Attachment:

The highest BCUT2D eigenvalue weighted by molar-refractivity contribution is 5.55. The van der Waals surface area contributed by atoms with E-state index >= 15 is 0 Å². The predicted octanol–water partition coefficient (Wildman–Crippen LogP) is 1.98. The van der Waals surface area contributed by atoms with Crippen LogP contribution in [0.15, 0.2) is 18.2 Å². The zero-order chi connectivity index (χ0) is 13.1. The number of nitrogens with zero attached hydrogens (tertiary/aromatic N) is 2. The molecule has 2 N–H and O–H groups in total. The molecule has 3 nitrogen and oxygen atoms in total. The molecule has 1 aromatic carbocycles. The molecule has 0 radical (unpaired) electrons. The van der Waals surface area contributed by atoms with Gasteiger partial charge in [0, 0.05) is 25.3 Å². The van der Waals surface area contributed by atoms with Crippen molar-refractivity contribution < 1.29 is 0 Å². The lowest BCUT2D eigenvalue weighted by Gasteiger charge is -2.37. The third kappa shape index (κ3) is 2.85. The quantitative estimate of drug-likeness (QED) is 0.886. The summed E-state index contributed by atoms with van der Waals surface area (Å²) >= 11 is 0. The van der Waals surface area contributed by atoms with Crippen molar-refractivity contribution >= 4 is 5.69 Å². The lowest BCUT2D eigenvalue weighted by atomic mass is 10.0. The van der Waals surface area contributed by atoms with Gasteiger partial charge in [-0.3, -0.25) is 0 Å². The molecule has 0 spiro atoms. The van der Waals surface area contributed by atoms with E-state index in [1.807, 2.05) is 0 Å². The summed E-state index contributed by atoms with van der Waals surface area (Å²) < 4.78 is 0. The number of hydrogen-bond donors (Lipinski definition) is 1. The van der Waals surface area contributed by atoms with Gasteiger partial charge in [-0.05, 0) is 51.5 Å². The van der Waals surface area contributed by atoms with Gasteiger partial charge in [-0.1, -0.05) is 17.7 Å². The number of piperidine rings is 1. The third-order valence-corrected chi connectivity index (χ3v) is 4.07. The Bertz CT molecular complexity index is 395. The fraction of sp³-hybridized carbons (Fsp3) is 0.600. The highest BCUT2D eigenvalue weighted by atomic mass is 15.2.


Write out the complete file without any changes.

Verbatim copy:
The highest BCUT2D eigenvalue weighted by molar-refractivity contribution is 5.55. The van der Waals surface area contributed by atoms with E-state index >= 15 is 0 Å². The predicted octanol–water partition coefficient (Wildman–Crippen LogP) is 1.98. The van der Waals surface area contributed by atoms with Crippen LogP contribution in [0.15, 0.2) is 18.2 Å². The zero-order chi connectivity index (χ0) is 13.1. The number of nitrogens with zero attached hydrogens (tertiary/aromatic N) is 2. The molecule has 2 N–H and O–H groups in total. The molecule has 3 nitrogen and oxygen atoms in total. The molecule has 1 aromatic carbocycles. The molecule has 0 radical (unpaired) electrons. The van der Waals surface area contributed by atoms with Gasteiger partial charge in [0, 0.05) is 25.3 Å². The van der Waals surface area contributed by atoms with Crippen molar-refractivity contribution < 1.29 is 0 Å². The lowest BCUT2D eigenvalue weighted by Gasteiger charge is -2.37. The third kappa shape index (κ3) is 2.85. The quantitative estimate of drug-likeness (QED) is 0.886. The summed E-state index contributed by atoms with van der Waals surface area (Å²) >= 11 is 0. The van der Waals surface area contributed by atoms with Crippen molar-refractivity contribution >= 4 is 5.69 Å². The lowest BCUT2D eigenvalue weighted by atomic mass is 10.0. The van der Waals surface area contributed by atoms with Gasteiger partial charge in [-0.3, -0.25) is 0 Å². The molecule has 0 spiro atoms. The van der Waals surface area contributed by atoms with E-state index in [1.807, 2.05) is 0 Å². The summed E-state index contributed by atoms with van der Waals surface area (Å²) < 4.78 is 0. The number of hydrogen-bond donors (Lipinski definition) is 1. The van der Waals surface area contributed by atoms with Gasteiger partial charge in [-0.05, 0) is 51.5 Å². The van der Waals surface area contributed by atoms with Gasteiger partial charge in [-0.1, -0.05) is 17.7 Å². The number of piperidine rings is 1. The third-order valence-corrected chi connectivity index (χ3v) is 4.07. The Bertz CT molecular complexity index is 395. The fraction of sp³-hybridized carbons (Fsp3) is 0.600. The highest BCUT2D eigenvalue weighted by atomic mass is 15.2.